|Do you know where your variables are?|
Re: Setting Global Variable in Subby stephen (Priest)
|on Apr 30, 2002 at 16:17 UTC||Need Help??|
First I'll tell you why global variables are Bad; then I'll explain how to get yourself into trouble if you so choose.
Global variables are one of the most common sources of bugs in code. Worse, once they're in there, global variables are hard to stamp out, and the bugs they cause are difficult to trace. Here's an example:
The person that wrote this code expected the last line to print "Who am I? Jean ValJean, 24601!" Instead, we got "Who am I? THX, 1138!" And unfortunately, the bug is not easy to trace. Imagine if I had added flee_javair(), adopt_cosette(), etc., etc. The bug (which is in the if-statement for steal_candlesticks()) could be anywhere that $number is referenced... and there's no easy way to find it.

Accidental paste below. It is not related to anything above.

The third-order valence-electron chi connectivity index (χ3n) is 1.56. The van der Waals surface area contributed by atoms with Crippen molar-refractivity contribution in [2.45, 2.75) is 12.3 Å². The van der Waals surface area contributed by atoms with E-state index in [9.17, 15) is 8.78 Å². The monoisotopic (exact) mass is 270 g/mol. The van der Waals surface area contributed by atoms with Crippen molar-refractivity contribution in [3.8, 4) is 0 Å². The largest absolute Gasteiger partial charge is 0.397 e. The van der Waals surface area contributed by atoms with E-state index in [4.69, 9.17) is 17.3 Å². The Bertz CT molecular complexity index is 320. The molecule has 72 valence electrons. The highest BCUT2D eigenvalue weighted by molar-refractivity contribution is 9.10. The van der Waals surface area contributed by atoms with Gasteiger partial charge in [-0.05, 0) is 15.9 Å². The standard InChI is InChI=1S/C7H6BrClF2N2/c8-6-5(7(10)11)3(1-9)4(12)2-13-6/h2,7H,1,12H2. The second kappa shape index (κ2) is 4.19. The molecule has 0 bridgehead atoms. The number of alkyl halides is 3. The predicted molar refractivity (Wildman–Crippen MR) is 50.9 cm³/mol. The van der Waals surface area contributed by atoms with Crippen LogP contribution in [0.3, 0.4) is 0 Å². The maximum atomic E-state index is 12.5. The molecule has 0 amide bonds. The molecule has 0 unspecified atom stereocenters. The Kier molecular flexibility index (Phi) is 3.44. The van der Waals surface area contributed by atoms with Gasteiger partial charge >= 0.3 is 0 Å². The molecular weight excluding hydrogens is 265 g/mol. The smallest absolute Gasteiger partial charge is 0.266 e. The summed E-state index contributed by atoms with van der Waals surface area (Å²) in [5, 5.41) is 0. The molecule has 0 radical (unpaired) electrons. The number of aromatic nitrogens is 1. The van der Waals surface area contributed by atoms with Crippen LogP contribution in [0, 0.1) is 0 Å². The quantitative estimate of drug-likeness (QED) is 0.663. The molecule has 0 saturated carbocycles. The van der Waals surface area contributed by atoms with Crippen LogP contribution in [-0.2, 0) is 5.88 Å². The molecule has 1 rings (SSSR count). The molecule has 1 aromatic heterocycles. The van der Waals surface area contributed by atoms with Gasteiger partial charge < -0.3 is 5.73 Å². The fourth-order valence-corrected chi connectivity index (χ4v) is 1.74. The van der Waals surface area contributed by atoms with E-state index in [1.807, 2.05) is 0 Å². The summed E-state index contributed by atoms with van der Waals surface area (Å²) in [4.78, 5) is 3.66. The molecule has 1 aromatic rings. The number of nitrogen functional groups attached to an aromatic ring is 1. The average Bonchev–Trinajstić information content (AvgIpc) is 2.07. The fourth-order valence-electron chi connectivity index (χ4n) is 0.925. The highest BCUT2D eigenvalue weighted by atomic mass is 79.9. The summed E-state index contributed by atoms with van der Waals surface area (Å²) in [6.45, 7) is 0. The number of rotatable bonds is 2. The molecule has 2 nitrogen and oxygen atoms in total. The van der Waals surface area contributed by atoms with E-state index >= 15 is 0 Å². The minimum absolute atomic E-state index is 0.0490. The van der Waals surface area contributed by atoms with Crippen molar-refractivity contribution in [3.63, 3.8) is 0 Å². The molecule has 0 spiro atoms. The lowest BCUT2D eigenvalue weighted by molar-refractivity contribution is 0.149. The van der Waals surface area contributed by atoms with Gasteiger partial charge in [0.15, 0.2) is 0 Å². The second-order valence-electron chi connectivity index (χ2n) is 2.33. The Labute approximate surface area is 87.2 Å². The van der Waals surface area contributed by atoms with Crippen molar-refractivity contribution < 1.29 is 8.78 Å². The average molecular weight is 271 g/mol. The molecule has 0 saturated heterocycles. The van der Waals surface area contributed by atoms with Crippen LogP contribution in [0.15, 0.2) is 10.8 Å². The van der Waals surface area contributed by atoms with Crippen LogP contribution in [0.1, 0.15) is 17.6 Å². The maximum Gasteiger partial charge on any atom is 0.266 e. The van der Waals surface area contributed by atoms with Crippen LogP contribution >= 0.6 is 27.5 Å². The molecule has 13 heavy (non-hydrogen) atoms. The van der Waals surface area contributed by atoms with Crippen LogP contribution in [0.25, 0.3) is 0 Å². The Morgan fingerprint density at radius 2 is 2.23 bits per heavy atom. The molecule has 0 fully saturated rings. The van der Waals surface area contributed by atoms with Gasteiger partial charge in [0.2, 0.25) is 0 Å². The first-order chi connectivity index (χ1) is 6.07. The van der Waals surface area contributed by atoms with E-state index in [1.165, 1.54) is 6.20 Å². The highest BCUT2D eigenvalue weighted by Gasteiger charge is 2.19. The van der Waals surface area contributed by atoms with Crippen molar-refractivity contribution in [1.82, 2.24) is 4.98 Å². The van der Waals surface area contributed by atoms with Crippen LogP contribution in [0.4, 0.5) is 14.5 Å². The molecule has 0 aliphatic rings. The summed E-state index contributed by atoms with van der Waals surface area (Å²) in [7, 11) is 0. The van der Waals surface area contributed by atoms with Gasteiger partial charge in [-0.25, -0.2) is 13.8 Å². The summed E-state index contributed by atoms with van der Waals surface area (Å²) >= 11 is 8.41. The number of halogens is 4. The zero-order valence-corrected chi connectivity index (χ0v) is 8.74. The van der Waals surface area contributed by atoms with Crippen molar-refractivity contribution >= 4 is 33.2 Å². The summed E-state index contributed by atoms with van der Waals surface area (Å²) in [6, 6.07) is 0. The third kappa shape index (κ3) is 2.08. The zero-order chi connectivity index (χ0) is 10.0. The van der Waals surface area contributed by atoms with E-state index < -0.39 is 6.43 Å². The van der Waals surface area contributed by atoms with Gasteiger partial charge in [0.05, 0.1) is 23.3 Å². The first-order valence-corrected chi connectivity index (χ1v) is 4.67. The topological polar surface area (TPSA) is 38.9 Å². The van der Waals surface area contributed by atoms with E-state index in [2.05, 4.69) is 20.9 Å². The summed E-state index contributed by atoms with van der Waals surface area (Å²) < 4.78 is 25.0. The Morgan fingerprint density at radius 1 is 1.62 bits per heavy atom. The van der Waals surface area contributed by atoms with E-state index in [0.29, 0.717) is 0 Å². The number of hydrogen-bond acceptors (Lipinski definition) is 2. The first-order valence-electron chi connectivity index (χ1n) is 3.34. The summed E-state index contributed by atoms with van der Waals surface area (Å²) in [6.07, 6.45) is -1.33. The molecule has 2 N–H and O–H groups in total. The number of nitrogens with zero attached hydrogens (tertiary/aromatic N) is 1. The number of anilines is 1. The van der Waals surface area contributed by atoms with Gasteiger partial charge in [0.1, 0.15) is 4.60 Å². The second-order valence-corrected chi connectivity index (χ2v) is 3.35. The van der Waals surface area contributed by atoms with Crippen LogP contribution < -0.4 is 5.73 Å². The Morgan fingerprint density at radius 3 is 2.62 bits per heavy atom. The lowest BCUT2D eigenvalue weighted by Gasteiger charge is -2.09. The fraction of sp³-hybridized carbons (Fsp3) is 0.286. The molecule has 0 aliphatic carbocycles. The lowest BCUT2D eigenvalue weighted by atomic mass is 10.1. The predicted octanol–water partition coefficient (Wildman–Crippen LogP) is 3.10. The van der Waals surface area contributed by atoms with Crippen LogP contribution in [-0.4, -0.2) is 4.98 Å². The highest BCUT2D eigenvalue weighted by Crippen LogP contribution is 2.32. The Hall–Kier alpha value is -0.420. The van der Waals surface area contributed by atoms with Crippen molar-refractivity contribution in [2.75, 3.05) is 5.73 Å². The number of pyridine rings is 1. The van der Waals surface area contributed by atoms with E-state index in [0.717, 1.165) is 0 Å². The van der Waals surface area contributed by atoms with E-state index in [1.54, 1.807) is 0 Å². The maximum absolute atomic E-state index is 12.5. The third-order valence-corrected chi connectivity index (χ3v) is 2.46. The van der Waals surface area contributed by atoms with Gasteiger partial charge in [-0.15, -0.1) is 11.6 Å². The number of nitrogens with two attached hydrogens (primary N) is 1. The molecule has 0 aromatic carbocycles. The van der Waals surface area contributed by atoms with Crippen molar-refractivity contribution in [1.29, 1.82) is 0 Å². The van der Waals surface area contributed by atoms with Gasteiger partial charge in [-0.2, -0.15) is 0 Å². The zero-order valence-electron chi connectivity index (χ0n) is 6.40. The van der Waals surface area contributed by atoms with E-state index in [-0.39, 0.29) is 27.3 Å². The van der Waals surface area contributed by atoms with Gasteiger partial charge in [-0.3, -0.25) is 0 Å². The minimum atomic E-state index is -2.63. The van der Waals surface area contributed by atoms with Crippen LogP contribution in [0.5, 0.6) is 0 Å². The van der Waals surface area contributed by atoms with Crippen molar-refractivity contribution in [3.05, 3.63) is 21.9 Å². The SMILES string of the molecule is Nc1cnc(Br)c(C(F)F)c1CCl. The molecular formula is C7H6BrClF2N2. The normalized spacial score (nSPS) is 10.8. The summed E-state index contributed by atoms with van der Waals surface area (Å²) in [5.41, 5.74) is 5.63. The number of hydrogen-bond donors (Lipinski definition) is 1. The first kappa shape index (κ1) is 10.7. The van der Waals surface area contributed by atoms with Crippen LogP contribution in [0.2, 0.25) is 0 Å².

You may be wondering why one would make so much fuss over a small program. The first reason is that useful programs tend to grow over time. Since we always hope that we're writing useful programs, we should always be prepared to wake up one morning to discover that our small CGI program has become gigantic. The second reason is that global variables become a hard habit to break once you're used to them. It's always best to start good habits as soon as possible.
"So what do I do instead?" Glad you asked. The best way to get variables out of a subroutine is to return them from a subroutine. If you want to return two or three, you can simply return a list:
Finally, here's the part where I tell you how to completely disregard all that I've been saying. (Several people have no doubt done so while I've been typing. :) )The my keyword is used to declare local variables. In other words, they're only visible in the subroutine (or other block) you declared them in.
Note: Code is not tested, and I still can't hit the high tenor notes in Les Miz.
Update: Fixed typos, and for some reason I had the link to "our" labeled "my".